The lighthouse at Cape Scott
Cape Scott is home to one of the last manned lighthouses in Canada. There are two lighthouse keepers who take turns to watch over this end-of-the-world spot. With such wild weather and little company, it remains a demanding job even today. Things have improved in recent years though with internet access at the Cape making both communication and entertainment easier. The lighthouse keepers are also flown in and out via helicopter every few months. Hikers, however, don’t have that option. The return journey is back the same way; along the military road, over the bluffs, across the beach, through the meadow and back into the mud. It’s a wet journey, but a satisfying one through the rugged wilderness of Vancouver Island.
San Josef Bay
Hikers without the equipment, experience or time to journey to the Cape Scott Lighthouse can still get a taster of the experience with a trip to San Josef Bay. Suitable for both a day hike or an overnight adventure, the 5 km return trip from the parking lot is a fairly flat, maintained gravel trail through the forest. Visitors are welcomed to San Josef by a long swath of white sand, peppered with sea stacks. These are dramatic looking columns of rock caused by wave erosion. On the top of each stack, there is usually a tree or two defying the daily assault from the Pacific Ocean. Camping is allowed right on the beach for those who want to listen to the waves for longer.
How to get to Cape Scott Provincial Park
The trip to the Cape Scott trailhead is a bit of an adventure by itself. The drive towards Port Hardy is straightforward, yet it would be easy to get distracted with the multitude of recreational opportunities along the way (camping, paddling, caving, climbing and more). Just before the town of Port Hardy is a left hand turn signed Cape Scott Provincial Park. The route turns to gravel from here as Holberg Road heads west. The road is reasonably wide and fairly well-maintained for the full length but prepare to pass logging trucks and other large industrial vehicles. The surface can be slippy when wet.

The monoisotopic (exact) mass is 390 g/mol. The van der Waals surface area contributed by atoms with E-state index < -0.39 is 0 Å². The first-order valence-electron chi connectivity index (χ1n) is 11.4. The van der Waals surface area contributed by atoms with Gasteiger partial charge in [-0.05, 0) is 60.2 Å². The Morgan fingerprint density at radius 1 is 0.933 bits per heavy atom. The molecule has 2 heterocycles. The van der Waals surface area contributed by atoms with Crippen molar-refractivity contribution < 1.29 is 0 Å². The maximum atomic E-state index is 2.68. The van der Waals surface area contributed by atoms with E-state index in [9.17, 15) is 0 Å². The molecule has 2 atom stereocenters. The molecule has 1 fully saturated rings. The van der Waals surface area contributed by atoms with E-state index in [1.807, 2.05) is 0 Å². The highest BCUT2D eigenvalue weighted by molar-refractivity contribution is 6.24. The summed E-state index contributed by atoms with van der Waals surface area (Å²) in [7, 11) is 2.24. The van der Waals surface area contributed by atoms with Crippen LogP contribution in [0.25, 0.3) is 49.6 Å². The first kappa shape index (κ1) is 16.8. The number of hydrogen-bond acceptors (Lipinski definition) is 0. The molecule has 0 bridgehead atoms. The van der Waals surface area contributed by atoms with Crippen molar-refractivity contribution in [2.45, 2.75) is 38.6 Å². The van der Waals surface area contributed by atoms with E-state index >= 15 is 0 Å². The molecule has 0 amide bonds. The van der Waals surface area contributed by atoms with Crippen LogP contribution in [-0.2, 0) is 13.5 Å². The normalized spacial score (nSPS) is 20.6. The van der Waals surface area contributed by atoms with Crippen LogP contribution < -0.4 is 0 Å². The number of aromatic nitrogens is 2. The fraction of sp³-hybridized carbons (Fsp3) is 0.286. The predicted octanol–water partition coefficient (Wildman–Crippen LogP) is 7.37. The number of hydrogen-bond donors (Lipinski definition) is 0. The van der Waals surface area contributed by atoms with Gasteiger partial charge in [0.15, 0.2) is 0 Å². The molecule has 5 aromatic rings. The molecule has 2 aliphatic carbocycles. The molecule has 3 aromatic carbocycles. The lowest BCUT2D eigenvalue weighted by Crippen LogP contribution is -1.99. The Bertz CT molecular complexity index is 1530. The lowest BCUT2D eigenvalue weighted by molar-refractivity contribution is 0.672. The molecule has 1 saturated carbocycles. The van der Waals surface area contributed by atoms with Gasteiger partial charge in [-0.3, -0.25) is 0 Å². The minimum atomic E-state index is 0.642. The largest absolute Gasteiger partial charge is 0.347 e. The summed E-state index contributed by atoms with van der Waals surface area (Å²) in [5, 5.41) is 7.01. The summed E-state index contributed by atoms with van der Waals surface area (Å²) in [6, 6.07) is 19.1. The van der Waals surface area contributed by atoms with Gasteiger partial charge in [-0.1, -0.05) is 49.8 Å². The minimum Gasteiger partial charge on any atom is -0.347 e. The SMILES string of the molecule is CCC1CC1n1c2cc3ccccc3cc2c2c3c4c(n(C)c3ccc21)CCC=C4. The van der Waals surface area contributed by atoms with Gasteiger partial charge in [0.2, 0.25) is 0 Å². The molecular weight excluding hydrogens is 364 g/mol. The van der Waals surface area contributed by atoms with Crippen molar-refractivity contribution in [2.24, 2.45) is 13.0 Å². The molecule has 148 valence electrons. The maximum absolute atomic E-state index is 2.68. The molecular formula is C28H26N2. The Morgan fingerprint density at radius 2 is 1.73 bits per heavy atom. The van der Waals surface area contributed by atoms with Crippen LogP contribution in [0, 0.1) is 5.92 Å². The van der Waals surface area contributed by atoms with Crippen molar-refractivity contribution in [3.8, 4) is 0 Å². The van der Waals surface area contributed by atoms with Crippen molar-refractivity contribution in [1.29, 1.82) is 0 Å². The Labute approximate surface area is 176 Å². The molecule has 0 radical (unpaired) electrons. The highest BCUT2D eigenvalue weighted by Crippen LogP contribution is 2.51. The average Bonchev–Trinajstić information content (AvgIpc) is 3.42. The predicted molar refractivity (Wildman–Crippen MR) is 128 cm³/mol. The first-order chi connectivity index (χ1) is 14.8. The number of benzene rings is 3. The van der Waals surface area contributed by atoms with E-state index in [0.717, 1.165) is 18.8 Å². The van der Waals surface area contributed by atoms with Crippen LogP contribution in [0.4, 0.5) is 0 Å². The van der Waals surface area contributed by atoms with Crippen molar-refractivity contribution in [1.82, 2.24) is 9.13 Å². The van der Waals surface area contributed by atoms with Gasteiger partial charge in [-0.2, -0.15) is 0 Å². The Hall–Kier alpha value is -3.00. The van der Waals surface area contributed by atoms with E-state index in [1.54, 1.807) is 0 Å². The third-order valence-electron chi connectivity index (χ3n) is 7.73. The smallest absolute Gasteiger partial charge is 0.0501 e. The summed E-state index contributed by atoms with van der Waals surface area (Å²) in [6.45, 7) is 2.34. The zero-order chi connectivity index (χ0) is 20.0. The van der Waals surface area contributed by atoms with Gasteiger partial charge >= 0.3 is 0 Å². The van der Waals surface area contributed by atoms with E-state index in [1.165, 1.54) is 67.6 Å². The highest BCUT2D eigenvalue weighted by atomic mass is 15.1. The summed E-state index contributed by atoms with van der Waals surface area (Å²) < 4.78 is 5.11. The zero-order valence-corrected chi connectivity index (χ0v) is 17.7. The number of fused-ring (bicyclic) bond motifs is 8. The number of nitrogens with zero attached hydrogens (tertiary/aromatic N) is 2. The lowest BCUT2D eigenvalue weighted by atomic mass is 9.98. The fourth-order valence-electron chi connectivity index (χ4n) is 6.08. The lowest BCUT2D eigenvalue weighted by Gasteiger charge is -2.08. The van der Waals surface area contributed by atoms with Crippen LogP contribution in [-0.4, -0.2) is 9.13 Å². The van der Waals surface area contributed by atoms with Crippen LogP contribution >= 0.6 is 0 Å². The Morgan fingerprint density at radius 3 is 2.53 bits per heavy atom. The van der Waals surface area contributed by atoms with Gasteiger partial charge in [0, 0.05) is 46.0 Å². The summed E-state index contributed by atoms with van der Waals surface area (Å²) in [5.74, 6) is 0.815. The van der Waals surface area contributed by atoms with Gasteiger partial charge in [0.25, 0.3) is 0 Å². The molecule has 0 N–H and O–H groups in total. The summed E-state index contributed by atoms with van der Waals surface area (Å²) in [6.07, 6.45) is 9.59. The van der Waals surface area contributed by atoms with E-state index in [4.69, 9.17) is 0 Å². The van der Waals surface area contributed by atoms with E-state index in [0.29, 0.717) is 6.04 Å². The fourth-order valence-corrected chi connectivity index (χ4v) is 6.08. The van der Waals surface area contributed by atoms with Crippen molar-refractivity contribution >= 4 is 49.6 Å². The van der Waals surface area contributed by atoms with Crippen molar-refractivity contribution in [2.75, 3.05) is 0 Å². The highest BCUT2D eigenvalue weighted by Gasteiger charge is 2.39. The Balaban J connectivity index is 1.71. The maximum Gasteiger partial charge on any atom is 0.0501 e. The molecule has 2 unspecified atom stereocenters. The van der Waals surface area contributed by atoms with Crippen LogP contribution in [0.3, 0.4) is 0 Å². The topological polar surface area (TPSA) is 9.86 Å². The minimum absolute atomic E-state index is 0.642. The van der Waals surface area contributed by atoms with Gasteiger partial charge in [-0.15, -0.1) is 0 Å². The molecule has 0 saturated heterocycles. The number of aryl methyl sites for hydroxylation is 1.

The tiny town of Holberg is the last outpost of civilization. Follow the signs and continue on west along San Josef Main. Towards the end of the drive there is a junction with Cape Scott in one direction and Raft Cove in the other. The latter is another Provincial Park further south with less well maintained access. Keep right here and soon enough you will be at the trailhead.
Expect at least six hours of driving from Departure Bay, or eight from Victoria to the Cape Scott trailhead.
Author bio: One half of a Canadian/British couple currently living in Penticton, British Columbia, Gemma is happiest with a paddle in her hand, on the trail or planning the next big adventure. She writes about adventure travel on OffTrackTravel and can also be found on Facebook, Twitter and Instagram.